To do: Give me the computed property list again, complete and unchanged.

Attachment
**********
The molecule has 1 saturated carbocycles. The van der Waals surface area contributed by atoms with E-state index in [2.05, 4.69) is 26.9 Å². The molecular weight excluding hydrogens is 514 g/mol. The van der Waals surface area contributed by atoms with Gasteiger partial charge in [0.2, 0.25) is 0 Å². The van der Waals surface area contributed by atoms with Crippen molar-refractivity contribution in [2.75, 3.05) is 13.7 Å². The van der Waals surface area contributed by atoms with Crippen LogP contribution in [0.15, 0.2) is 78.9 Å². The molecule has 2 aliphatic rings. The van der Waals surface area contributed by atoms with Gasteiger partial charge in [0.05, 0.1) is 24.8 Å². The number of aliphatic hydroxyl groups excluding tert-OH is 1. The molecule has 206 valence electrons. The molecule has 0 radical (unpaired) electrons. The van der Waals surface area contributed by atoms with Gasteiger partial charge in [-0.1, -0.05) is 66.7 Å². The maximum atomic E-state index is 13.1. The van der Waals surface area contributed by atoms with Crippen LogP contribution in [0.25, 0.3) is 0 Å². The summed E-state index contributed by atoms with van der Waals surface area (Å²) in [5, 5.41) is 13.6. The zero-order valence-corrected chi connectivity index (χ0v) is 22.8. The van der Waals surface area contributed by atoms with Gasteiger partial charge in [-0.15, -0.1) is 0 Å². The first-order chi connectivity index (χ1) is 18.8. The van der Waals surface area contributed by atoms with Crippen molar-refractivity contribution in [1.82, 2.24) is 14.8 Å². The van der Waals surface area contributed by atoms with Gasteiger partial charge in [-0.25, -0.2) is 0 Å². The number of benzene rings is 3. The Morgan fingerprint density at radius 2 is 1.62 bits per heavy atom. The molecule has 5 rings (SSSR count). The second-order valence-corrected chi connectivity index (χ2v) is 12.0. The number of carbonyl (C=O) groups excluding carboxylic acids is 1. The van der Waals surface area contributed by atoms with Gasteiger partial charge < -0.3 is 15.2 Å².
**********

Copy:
The molecule has 1 saturated carbocycles. The van der Waals surface area contributed by atoms with E-state index in [2.05, 4.69) is 26.9 Å². The molecular weight excluding hydrogens is 514 g/mol. The van der Waals surface area contributed by atoms with Gasteiger partial charge in [0.2, 0.25) is 0 Å². The van der Waals surface area contributed by atoms with Crippen molar-refractivity contribution in [2.75, 3.05) is 13.7 Å². The van der Waals surface area contributed by atoms with Crippen LogP contribution in [0.15, 0.2) is 78.9 Å². The molecule has 2 aliphatic rings. The van der Waals surface area contributed by atoms with Gasteiger partial charge in [0.05, 0.1) is 24.8 Å². The number of aliphatic hydroxyl groups excluding tert-OH is 1. The molecule has 206 valence electrons. The molecule has 0 radical (unpaired) electrons. The van der Waals surface area contributed by atoms with Gasteiger partial charge in [-0.1, -0.05) is 66.7 Å². The maximum atomic E-state index is 13.1. The van der Waals surface area contributed by atoms with Crippen LogP contribution in [0.25, 0.3) is 0 Å². The summed E-state index contributed by atoms with van der Waals surface area (Å²) in [5, 5.41) is 13.6. The zero-order valence-corrected chi connectivity index (χ0v) is 22.8. The van der Waals surface area contributed by atoms with Gasteiger partial charge in [-0.15, -0.1) is 0 Å². The first-order chi connectivity index (χ1) is 18.8. The van der Waals surface area contributed by atoms with Crippen molar-refractivity contribution in [1.82, 2.24) is 14.8 Å². The van der Waals surface area contributed by atoms with Gasteiger partial charge in [-0.25, -0.2) is 0 Å². The number of benzene rings is 3. The Morgan fingerprint density at radius 2 is 1.62 bits per heavy atom. The molecule has 5 rings (SSSR count). The second-order valence-corrected chi connectivity index (χ2v) is 12.0. The number of carbonyl (C=O) groups excluding carboxylic acids is 1. The van der Waals surface area contributed by atoms with Gasteiger partial charge < -0.3 is 15.2 Å².